Art – from literature to music, abstract expressionism to painting – has long been known to help people overcome the struggles of daily life. This is something that goes without saying to anybody who’s ever found comfort in a piece of music, escape in a book, or even a challenge in a piece that defies expectations and shows us a new vision of the world.
Now, some of you are probably thinking that this research is telling you something you already aware of – but while music is linked to a tradition of mood management (rocking out The Pixies, losing yourself in IDM, or even giving into the cheese factor on local radio), there are other art forms that work just as well. Plus, when you consider what 2016 has thrown at us, it may be worth giving something else a shot!
A recent study by Voucherbox found that more than 1 in 10 people in the UK today suffer from a fear of personal failure – plus a range of other phobias. Fear is clearly linked with stress and low stamina, so anything we can do to improve our well-being will have a big impact. While the above research shows self-help books can be a great way to reduce fear, and thus stress, there are other options, and when considering your health, it’s a good idea to tackle things from every available avenue.
According to the New Yorker, reading – or bibliotherapy – is the ancient practice of using reading for therapeutic effect. As with music, this seems something of a no-brainer, pardon the pun, because once again we find neurological proof for the benefits of something humans have known since the birth of the written word.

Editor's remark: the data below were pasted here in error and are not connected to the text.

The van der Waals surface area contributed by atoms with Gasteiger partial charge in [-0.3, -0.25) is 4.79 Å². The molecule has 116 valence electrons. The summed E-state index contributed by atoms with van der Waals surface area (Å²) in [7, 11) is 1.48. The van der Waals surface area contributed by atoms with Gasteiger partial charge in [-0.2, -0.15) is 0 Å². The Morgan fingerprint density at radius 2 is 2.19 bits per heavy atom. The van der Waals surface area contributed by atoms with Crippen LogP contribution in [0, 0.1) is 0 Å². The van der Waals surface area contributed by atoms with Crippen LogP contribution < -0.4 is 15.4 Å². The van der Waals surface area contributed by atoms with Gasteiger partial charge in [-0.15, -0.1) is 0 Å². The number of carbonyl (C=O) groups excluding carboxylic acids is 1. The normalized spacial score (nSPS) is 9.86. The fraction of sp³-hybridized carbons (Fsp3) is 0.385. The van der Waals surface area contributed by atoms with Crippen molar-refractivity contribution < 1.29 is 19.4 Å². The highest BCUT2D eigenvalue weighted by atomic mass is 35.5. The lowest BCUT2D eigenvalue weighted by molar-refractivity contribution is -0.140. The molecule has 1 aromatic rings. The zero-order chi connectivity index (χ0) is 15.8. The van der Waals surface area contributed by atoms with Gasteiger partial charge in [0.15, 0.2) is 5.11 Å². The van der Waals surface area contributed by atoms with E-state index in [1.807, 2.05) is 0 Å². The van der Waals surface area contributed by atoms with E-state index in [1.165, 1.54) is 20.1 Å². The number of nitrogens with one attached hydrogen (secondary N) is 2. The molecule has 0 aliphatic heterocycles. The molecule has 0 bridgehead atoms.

After only six minutes of reading, subjects found their heart rates lowered, their muscles relaxed, and an overall reduction in their levels of stress. There is something about the process of being taken into another world, it seems, and temporarily leaving the problems of this one behind, which is good for both heart and soul.
In fact, of all the tried and tested relaxation methods applied by DR Lewis in the above study, reading was by far best, resulting in a stress reduction factor of 68%.
To readers, this will come as no surprise. But many with busy schedules may be left cold by the news that something requiring a large amount of time and concentration can relieve stress.
However, there’s good news for the busy, the bibliophobe and the downright lazy. And it’s really no surprise that audiobooks can offer just as good an experience as reading, when you consider that human beings have been hearing stories for thousands of years. Before there was kindle, there was paper, before paper, scroll, and before scroll, of course, there was the oral tradition of storytelling.
When you think about it, it all adds up. The best ways of doing anything are the methods that stick around, and in the grand scheme of things, nothing’s got as much staying power as art – including music!